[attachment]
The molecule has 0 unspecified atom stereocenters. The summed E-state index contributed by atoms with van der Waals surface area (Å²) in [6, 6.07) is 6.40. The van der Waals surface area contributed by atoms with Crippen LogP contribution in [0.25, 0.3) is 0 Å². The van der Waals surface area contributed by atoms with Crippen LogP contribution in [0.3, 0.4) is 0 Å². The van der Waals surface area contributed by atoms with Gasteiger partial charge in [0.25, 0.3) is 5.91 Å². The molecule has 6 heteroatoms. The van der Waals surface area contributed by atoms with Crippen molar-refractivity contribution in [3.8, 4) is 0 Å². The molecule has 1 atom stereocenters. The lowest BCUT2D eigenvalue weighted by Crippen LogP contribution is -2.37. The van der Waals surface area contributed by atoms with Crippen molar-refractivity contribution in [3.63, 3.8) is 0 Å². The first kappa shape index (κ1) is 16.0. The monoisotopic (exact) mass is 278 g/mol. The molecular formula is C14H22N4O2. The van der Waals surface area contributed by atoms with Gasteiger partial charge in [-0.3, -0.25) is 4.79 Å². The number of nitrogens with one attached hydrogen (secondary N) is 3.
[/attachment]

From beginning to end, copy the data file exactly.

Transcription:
The molecule has 0 unspecified atom stereocenters. The summed E-state index contributed by atoms with van der Waals surface area (Å²) in [6, 6.07) is 6.40. The van der Waals surface area contributed by atoms with Crippen LogP contribution in [0.25, 0.3) is 0 Å². The van der Waals surface area contributed by atoms with Crippen LogP contribution in [0.3, 0.4) is 0 Å². The van der Waals surface area contributed by atoms with Gasteiger partial charge in [0.25, 0.3) is 5.91 Å². The molecule has 6 heteroatoms. The van der Waals surface area contributed by atoms with Crippen molar-refractivity contribution in [3.8, 4) is 0 Å². The molecule has 1 atom stereocenters. The lowest BCUT2D eigenvalue weighted by Crippen LogP contribution is -2.37. The van der Waals surface area contributed by atoms with Crippen molar-refractivity contribution in [3.63, 3.8) is 0 Å². The first kappa shape index (κ1) is 16.0. The monoisotopic (exact) mass is 278 g/mol. The molecular formula is C14H22N4O2. The van der Waals surface area contributed by atoms with Gasteiger partial charge in [-0.3, -0.25) is 4.79 Å². The number of nitrogens with one attached hydrogen (secondary N) is 3.